Mum’s agony after drink-driver who mowed down son gets just 10 months in prison

The heartbroken mum of a much-loved man who died after being knocked down by a drink-driver has blasted his jail sentence – saying his life was “worth so much more than 10 months”.

Driver Lewis Seaman ran over 34-year-old Tom McConnachie after a night out but then drove for miles and torched the car in a bid to escape prosecution.

Uninsured Seaman, aged 29, was jailed for ten months at Plymouth Crown Court for a string of offences committed in the early hours of a Sunday morning last February.

Tom, a talented footballer, was happily returning from a night out after a groomsman’s fitting ahead of a friends’ wedding when he was struck by Seaman in a Kia Rio in the Whitleigh area of Plymouth.

He died very shortly after arriving in hospital from serious head injuries, reports Plymouth Live.


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Tom’s mother Charlotte said in a statement that the family had been given a “life sentence”.

She told Plymouth Live: “I trusted that we would have justice for Tom after more than 11 months of heartache and waiting and I never thought we would be sat in the Crown Court listening to the offender being sentenced to only ten months in prison.

“Is that all my son’s life is worth? We as a family are the ones living a life sentence. We never chose to be in this situation, the offender put us in this situation.

“I won’t be able to look into my son's eyes ever again, but the offender will look into his son's eyes in just a few months.”

Tom’s girlfriend Christina revealed that the family were appealing the prison sentence for being unduly lenient. She urged others to report suspected drink drivers.

She added: “Tom was an amazing boyfriend, so thoughtful, caring and I miss everything about him. The offender has taken our future away and left me lost and heartbroken.

“I will never forgive him for that. He left my boyfriend fatally injured in the road whilst he drove off. All that mattered to him was destroying the evidence. Me and Tom should be planning our future, instead I now spend my time visiting his grave.”

Seaman hit Tom as he walked across Budshead Road to his nearby home at about 3am, the sentencing hearing was told last month.

He drove for miles while uninsured to an isolated spot and torched the Rio he was driving in a bid to destroy evidence – though it belonged to a friend.

Dad-of-one Seaman attended a police station about seven hours later.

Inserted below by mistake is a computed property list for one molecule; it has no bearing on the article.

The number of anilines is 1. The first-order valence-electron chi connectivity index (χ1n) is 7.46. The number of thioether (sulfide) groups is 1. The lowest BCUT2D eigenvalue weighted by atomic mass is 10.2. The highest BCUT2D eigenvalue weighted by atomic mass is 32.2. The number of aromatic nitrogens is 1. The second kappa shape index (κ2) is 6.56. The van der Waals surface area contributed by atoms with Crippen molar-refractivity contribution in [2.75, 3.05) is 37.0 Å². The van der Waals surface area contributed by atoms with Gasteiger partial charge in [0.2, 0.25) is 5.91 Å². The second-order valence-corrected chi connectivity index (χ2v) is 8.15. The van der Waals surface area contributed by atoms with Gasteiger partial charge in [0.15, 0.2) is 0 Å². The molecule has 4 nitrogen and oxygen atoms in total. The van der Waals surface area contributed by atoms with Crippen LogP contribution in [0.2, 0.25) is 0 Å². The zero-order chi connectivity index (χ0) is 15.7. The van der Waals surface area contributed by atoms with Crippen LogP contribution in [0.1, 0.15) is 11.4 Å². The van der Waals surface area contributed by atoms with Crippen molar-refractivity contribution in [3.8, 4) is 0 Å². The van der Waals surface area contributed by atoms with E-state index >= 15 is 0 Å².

The court heard that a friend had lent Seaman, who had been drinking that Saturday night, her car to pick up her boyfriend in another part of Plymouth.

Seaman, of Manadon, pleaded guilty to being unfit to drive through drink on February 24 last year.

He also admitted failing to stop after an accident where injury had occurred and driving without insurance.

Seaman finally pleaded guilty to perverting the course of justice after setting fire to the car on isolated ground near Okehampton.

Prosecuting barrister Lee Bremridge told the court last month that a doctor concluded that the level of alcohol in Seaman’s system “would have been such that it would have impaired his ability to safely drive.”

But he added later: “It cannot be said that it (the level of alcohol) contributed to Mr McConnachie’s death”.

Mr Bremridge said that the police investigator and the CPS explained to the family at an early stage why the charges were being put. The defendant was initially arrested on suspicion of causing death by dangerous driving.

Judge Paul Darlow said that the sentence would have been far longer if the alcohol had contributed to the accident.

Neither woman can bring themselves to write Seaman’s name in their statements.

Tom’s mum Charlotte said: “Tom is hardworking, honest, thoughtful and kind. A loving son, brother, boyfriend and a good friend to many and is missed so much everyday by all of us. Tom had everything to live for."

She was angry that Seaman was allowed to carry on driving after the incident until finally being banned on January, branding it "ludicrous".

She added: “In Plymouth Crown Court on January 31, 2020 we were distraught, aggrieved and devastated.

“We had to listen to the offender’s sob story, and how this worked to his advantage in receiving a very lenient sentence, having been advised that the higher charge of perverting the course of justice holds a life sentence.